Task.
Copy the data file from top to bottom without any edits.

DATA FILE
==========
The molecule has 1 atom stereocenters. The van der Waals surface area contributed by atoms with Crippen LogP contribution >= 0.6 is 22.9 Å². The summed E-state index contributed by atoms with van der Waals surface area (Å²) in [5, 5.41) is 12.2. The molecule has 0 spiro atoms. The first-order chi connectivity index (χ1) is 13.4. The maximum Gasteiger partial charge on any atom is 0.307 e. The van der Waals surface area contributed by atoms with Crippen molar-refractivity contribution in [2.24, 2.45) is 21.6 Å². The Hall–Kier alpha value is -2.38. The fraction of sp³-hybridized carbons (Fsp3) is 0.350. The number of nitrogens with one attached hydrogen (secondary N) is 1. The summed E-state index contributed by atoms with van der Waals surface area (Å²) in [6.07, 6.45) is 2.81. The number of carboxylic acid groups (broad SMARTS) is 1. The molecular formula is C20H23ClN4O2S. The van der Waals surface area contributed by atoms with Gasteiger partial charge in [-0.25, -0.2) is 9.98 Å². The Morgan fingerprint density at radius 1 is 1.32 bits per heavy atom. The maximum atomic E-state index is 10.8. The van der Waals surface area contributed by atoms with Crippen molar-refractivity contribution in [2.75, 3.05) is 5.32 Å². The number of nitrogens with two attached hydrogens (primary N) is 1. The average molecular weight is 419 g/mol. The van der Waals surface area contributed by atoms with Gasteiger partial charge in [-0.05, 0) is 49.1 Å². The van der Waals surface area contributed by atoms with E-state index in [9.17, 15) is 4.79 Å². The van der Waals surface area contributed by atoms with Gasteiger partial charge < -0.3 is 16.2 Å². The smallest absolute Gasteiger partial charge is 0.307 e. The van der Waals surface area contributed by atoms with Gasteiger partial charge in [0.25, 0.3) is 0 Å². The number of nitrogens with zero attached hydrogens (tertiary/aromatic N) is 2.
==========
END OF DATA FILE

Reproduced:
The molecule has 1 atom stereocenters. The van der Waals surface area contributed by atoms with Crippen LogP contribution >= 0.6 is 22.9 Å². The summed E-state index contributed by atoms with van der Waals surface area (Å²) in [5, 5.41) is 12.2. The molecule has 0 spiro atoms. The first-order chi connectivity index (χ1) is 13.4. The maximum Gasteiger partial charge on any atom is 0.307 e. The van der Waals surface area contributed by atoms with Crippen molar-refractivity contribution in [2.24, 2.45) is 21.6 Å². The Hall–Kier alpha value is -2.38. The fraction of sp³-hybridized carbons (Fsp3) is 0.350. The number of nitrogens with one attached hydrogen (secondary N) is 1. The summed E-state index contributed by atoms with van der Waals surface area (Å²) in [6.07, 6.45) is 2.81. The number of carboxylic acid groups (broad SMARTS) is 1. The molecular formula is C20H23ClN4O2S. The van der Waals surface area contributed by atoms with Gasteiger partial charge in [-0.25, -0.2) is 9.98 Å². The Morgan fingerprint density at radius 1 is 1.32 bits per heavy atom. The maximum atomic E-state index is 10.8. The van der Waals surface area contributed by atoms with Crippen molar-refractivity contribution in [2.75, 3.05) is 5.32 Å². The number of nitrogens with two attached hydrogens (primary N) is 1. The average molecular weight is 419 g/mol. The van der Waals surface area contributed by atoms with Gasteiger partial charge in [-0.05, 0) is 49.1 Å². The van der Waals surface area contributed by atoms with E-state index in [9.17, 15) is 4.79 Å². The van der Waals surface area contributed by atoms with Gasteiger partial charge < -0.3 is 16.2 Å². The smallest absolute Gasteiger partial charge is 0.307 e. The van der Waals surface area contributed by atoms with Gasteiger partial charge in [0.25, 0.3) is 0 Å². The number of nitrogens with zero attached hydrogens (tertiary/aromatic N) is 2.